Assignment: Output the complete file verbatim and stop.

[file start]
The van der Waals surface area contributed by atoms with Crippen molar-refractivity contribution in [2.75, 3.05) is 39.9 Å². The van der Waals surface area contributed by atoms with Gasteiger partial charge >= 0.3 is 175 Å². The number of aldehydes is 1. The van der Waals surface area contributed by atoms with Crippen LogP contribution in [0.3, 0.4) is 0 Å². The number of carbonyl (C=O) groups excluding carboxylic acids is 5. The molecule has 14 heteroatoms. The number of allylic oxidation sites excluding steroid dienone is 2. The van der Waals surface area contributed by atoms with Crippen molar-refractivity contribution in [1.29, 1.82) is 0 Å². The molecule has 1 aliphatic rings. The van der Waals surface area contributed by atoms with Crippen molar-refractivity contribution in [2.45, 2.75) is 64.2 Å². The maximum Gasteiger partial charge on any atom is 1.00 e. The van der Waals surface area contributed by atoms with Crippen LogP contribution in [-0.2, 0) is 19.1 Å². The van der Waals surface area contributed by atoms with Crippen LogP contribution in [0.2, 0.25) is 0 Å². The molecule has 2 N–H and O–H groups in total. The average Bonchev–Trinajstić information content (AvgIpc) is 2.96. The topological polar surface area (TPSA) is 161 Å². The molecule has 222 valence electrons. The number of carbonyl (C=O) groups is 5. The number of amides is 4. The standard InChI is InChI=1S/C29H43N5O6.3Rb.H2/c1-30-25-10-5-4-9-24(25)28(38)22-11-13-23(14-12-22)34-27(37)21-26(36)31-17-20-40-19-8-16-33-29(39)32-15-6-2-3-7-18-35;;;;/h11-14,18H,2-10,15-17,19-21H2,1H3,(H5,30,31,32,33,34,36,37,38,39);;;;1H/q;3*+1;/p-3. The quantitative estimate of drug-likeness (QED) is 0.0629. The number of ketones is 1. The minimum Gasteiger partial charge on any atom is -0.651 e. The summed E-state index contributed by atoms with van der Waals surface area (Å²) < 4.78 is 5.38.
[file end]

The van der Waals surface area contributed by atoms with Crippen molar-refractivity contribution in [2.75, 3.05) is 39.9 Å². The van der Waals surface area contributed by atoms with Gasteiger partial charge >= 0.3 is 175 Å². The number of aldehydes is 1. The van der Waals surface area contributed by atoms with Crippen LogP contribution in [0.3, 0.4) is 0 Å². The number of carbonyl (C=O) groups excluding carboxylic acids is 5. The molecule has 14 heteroatoms. The number of allylic oxidation sites excluding steroid dienone is 2. The van der Waals surface area contributed by atoms with Crippen molar-refractivity contribution in [1.29, 1.82) is 0 Å². The molecule has 1 aliphatic rings. The van der Waals surface area contributed by atoms with Crippen molar-refractivity contribution in [2.45, 2.75) is 64.2 Å². The maximum Gasteiger partial charge on any atom is 1.00 e. The van der Waals surface area contributed by atoms with Crippen LogP contribution in [-0.2, 0) is 19.1 Å². The van der Waals surface area contributed by atoms with Crippen LogP contribution in [0.2, 0.25) is 0 Å². The molecule has 2 N–H and O–H groups in total. The average Bonchev–Trinajstić information content (AvgIpc) is 2.96. The topological polar surface area (TPSA) is 161 Å². The molecule has 222 valence electrons. The number of carbonyl (C=O) groups is 5. The number of amides is 4. The standard InChI is InChI=1S/C29H43N5O6.3Rb.H2/c1-30-25-10-5-4-9-24(25)28(38)22-11-13-23(14-12-22)34-27(37)21-26(36)31-17-20-40-19-8-16-33-29(39)32-15-6-2-3-7-18-35;;;;/h11-14,18H,2-10,15-17,19-21H2,1H3,(H5,30,31,32,33,34,36,37,38,39);;;;1H/q;3*+1;/p-3. The quantitative estimate of drug-likeness (QED) is 0.0629. The number of ketones is 1. The minimum Gasteiger partial charge on any atom is -0.651 e. The summed E-state index contributed by atoms with van der Waals surface area (Å²) < 4.78 is 5.38.